The Chevrolet Cruze Diesel's Mileage Potential Is All in the Gearing

Steph Willems
by Steph Willems
the chevrolet cruze diesels mileage potential is all in the gearing

There’s plenty of speculation that General Motors wants to launch the next-generation Chevrolet Cruze Diesel with a highly marketable 50 mile-per-gallon highway fuel economy figure.

“Hybrids are for wimps! Volkswagen just didn’t like you!” the automaker could claim. GM, of course, hasn’t exactly been silent on its grand plan to lure jilted TDI owners to the brand.

Now that specifications have been released for the upcoming oil burner, we can see that a “new” transmission added to the Cruze lineup will play a big role in chasing that mileage crown.

According to the newly released 2017 GM order guide and powertrain guide posted in the GMInsideNews Forum, the manual transmission variant is the one to provide that lofty highway figure.

Chevy will use its MZ4 six-speed manual transmission in the Cruze Diesel — an M32 variant that hasn’t been seen in the Cruze lineup, but came standard in Chevy Sonics equipped with the 1.4-liter turbo four-cylinder. The unit boasts a 0.61 top gear, the tallest in GM’s front-wheel-drive stable.

The MZ4’s upper gear ratios also appeared in the former Cruze Eco, which marketed a “triple overdrive” transmission capable of returning 42 mpg on the highway. As an owner, this writer can attest to that vehicle’s ridiculously tall gearing. (In top gear, the sedan picks up speed on barely perceptible inclines with your foot off the accelerator.)

In contrast, the Cruze Diesel’s 9T50 nine-speed automatic boasts a 0.62 top gear, but a lower final drive ratio. Expect a better combined MPG figure from this setup.

Unlike the previous Cruze Diesel, offered only in high-end trim with an automatic, the new model debuts in midrange “LT” trim, with few options available for the stick shift variant. GM has made it clear that it wants to cover a number of bases formerly covered by Volkswagen, so greater diversity is on the way. That includes an RS sport version.

Sourced from a plant in Hungary, the 1.6-liter turbodiesel — GM dubs it the “Whisper Diesel” — makes 137 horsepower and 240 lb-ft of torque. The mill also appears in the downsized 2018 Chevrolet Equinox. Available as a sedan or hatchback, the Cruze Diesel is due to appear next year as a 2018 model.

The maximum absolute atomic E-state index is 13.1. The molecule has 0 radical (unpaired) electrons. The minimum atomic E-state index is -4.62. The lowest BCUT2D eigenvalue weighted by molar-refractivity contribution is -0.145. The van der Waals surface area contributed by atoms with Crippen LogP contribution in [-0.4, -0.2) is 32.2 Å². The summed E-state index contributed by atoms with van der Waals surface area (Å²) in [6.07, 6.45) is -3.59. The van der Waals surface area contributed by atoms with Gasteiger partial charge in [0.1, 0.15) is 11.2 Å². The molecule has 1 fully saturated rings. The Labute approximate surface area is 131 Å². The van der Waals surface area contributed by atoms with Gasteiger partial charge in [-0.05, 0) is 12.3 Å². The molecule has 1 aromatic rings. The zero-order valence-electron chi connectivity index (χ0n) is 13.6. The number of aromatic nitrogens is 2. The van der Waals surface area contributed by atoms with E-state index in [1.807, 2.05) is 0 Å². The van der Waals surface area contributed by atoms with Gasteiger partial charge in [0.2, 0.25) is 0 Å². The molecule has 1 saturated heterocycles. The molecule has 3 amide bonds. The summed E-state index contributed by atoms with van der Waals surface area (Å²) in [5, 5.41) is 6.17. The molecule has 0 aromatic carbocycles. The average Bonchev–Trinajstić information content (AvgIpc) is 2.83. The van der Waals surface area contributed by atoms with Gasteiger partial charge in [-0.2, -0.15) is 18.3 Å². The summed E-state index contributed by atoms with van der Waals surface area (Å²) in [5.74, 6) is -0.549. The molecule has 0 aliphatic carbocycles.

[Image: General Motors]

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  • Rokop Rokop on Nov 07, 2016

    Maybe I could get a Cruze hatchback diesel with 6 speed manual....in brown.

    • See 1 previous
    • HotPotato HotPotato on Nov 07, 2016

      @brettc Pepperdust Metallic, aka iridescent beige/gray, is a seriously classy, expensive-looking color. And it darn well oughtta be, since you can option your spiffy new Cruze hatch north of 30 grand no sweat... But I too would prefer poo brown. For those who want a brown wagon, Ford offered a Kodiak Brown when they released the 2013 Escape (not sure if they still do). It looks black until sunlight hits it, and then it's got a shimmery root beer thing going on. Really slick.

  • Tinn-Can Tinn-Can on Nov 07, 2016

    At what speed? It seems like they do the gearing to game the EPA test cycle and once you get out on the 75mph real world highway MPGs fall off a cliff...

  • SCE to AUX Probably couldn't afford it - happens all the time.
  • MaintenanceCosts An ugly-a$s Challenger with poor equipment choices and an ugly Dealership Default color combination, not even a manual to redeem it, still no sale.
  • Cha65689852 To drive a car, you need human intelligence, not artificial intelligence.Unfortunately, these days even human brains are turning into mush thanks to addiction to smartphones and social media.
  • Mike1041 A nasty uncomfortable little car. Test drove in 2019 in a search for a single car that would appease two drivers. The compromise was not much better but at least it had decent rear vision and cargo capacity. The 2019 Honda HRV simply was too unforgiving and we ditched after 4 years. Enter the 23 HRV and we have a comfy size.
  • SCE to AUX I wonder who really cares about this. "Slave labor" is a useful term for the agendas of both right and left."UAW Wants Auto Industry to Stop Using Slave Labor"... but what will the UAW actually do if nothing changes?With unrelenting downward pressure on costs in every industry - coupled with labor shortages - expect to see more of this.Perhaps it's my fault when I choose the $259 cell phone over the $299 model, or the cheaper parts at RockAuto, or the lower-priced jacket at the store.Do I care about an ethical supply chain? Not really, I just want the product to work - and that's how most consumers are. We'd rather not know.Perhaps the 1990s notion of conflict-free, blood-free, ethically-sourced diamonds will find its way into the auto industry. That would be a good thing.
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